Energy News

January 26th, 2015

Executive Market Summary

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Although last week’s storage report was the second largest this year, it came in below market expectations of 222-226 Bcf. At 216 Bcf, the withdrawal was larger than last year’s 133 Bcf withdrawal and the five year average withdrawal of 176 Bcf. Early estimations for this week’s storage withdrawal are at about 100 Bcf due to the relatively mild weather last week.

Forecasts show that a cold weather pattern will develop this week across the central and eastern US which will eventually migrate westward. According to WSI, if February and March trend cooler than usual, the natural gas market, coupled with lowering coal capacity, could be much tighter this spring than previously expected.

Two pipeline expansions were completed in 2014 adding approximately 1 Bcf/day of natural gas supply to the Northeast. As more coal plants retire, natural gas is the fuel most often used to replace those generators. Natural gas fired generation contributed to more than 50% of new electricity generation in 2014.

The Environmental Protection Agency is proposing, for the first time, to regulate oil and gas methane emissions. The EPA plans to propose to cut methane emissions from the oil and gas sector by 40-45% over the next 10 years from 2012 levels. The rules will be proposed this summer and finalized by 2016. While the rule will apply to only new or modified sites, the EPA plans to rely on voluntary measures to cut methane on existing oil and gas operations.

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January 19th, 2015

Executive Market Summary

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Revised weather reports show a higher probability for below normal temperatures in the south central US and parts of the Northeast.


This report week’s storage withdrawal was larger than expected, larger than the five year average withdrawal and the largest withdrawal we have seen this winter. It was a result of the first cold snap of 2015, from January 7 through 10. During these 4 days average US consumption rose 23% compared to the average consumption for the week preceding the cold spell and averaged 31 degrees – 2.3 degrees cooler than the 30-year normal temperature but 5.1 degrees warmer than the same week last year.

The withdrawal brings total natural gas inventories to 2,853 Bcf – 282 Bcf greater than last year and 113 Bcf less than the five year average.

Across the US, utilities are replacing older power plants with new and cleaner natural gas fired units. This is increasing the demand on natural gas but will keep the grid running as more and more plants come offline when MATS goes into effect in 2016.

See below for five of the largest US energy projects completed in 2015. More than half of the 15,400 megawatts of new capacity that came online in 2014 iss powered by natural gas (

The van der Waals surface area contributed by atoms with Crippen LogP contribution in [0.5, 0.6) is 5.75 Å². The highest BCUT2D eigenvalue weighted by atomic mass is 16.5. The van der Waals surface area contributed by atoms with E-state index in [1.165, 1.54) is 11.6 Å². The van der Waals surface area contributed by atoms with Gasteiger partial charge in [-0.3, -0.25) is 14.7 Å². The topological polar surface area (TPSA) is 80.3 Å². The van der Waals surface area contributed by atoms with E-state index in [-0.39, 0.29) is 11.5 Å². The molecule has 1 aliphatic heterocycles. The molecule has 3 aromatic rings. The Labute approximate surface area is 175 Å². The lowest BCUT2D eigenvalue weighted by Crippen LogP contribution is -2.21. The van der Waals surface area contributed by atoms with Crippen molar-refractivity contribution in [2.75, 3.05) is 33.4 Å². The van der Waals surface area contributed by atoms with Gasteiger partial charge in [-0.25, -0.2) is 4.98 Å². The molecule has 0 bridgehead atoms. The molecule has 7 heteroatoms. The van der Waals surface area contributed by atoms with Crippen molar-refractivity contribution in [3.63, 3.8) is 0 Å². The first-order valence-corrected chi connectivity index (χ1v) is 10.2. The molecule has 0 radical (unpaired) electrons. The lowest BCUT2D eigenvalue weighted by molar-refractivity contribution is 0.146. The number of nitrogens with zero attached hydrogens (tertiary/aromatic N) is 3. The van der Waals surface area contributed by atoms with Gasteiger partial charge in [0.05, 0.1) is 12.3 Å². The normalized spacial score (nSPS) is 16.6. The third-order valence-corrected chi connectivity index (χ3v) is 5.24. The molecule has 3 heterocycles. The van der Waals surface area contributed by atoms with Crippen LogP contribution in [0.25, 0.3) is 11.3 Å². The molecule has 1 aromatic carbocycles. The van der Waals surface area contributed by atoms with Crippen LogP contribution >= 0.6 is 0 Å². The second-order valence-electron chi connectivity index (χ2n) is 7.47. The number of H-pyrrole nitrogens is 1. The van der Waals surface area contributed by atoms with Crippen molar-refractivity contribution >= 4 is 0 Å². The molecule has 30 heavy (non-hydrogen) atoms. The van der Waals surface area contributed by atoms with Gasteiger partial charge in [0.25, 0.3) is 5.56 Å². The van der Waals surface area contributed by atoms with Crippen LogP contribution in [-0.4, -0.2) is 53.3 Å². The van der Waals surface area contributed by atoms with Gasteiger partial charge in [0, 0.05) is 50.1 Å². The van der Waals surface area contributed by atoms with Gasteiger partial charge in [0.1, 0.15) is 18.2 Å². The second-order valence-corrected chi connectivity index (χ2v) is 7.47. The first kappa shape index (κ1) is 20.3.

Nat Gas Plants

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January 12th, 2015

Top 10 Benefits of LED vs. Traditional Lighting for Your Business

With the way things are moving, it’s no longer IF you’re going LED, it’s WHEN you’re going LED.

LED Adoption

Listed below are the top 10 benefits of LED lighting vs. traditional lighting as outlined by JD Dodson with Rapid Power Management. Get a head start on your lighting upgrade by calling RPM today!

  1. Energy Savings – Annual kWh reductions range from 40 to 80%.
  2. Light Quality – Brightness, glare, color management and output consistency is far superior to traditional sources. Directional illumination control of LEDs allows for less light to be used while achieving the same level of brightness.
  3. Long Life / Lower Annual Replacement Cost – Traditional fixtures and ballast with an average life of 2 to 4 years have to be continually replaced. LEDs don’t use ballast and have typical life from 10 to 20 years virtually eliminating maintenance cost. Note: LEDs never burn out; they just lose illumination, or become dimmer, over time.
  4. Maintenance Labor Costs – With staff not having to replace fixtures and ballasts, additional hours can be spent on improving critical equipment or working on efficiency in other areas.
  5. Cooling Cost – Heat emitted from LED fixtures is typically 10 to 20 times less than fluorescent and metal halide fixtures
  6. Safety – Fragility of handling tubes and light bulbs is a safety hazard. LEDs are semiconductor chips that won’t shatter.
  7. Carbon Footprint – No Mercury, no PCPs, and the hassle of disposal goes away as LEDs contain no hazardous materials.
  8. Warranty – With such a long life, warranties are significantly longer than traditional sources.
  9. Instant Start – No warm up period.
  10. Flexibility – Fixture sizes and shapes are limitless.

Our mission is educating our clients to make smarter energy decisions. Please reach out to us for a free LED evaluation for your facility.

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January 12th, 2015

Executive Market Summary

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Last week was an interesting one. Our LNG exports hit the highest send out since April 2011 and NYMEX settled at the lowest level since September 24, 2012. The NYMEX February natural gas futures contract settled at $2.871/MMbtu on Wednesday, January 7.

Entergy Corporation’s 604-megawatt Yankee nuclear power plant in Vermont retired after 42 years of service. The generating station provided about 4% of the region’s electricity sales and its retirement will increase (even more) New England’s dependence on natural gas for power generation. See chart below for New England’s electric generation by type:

NE Chart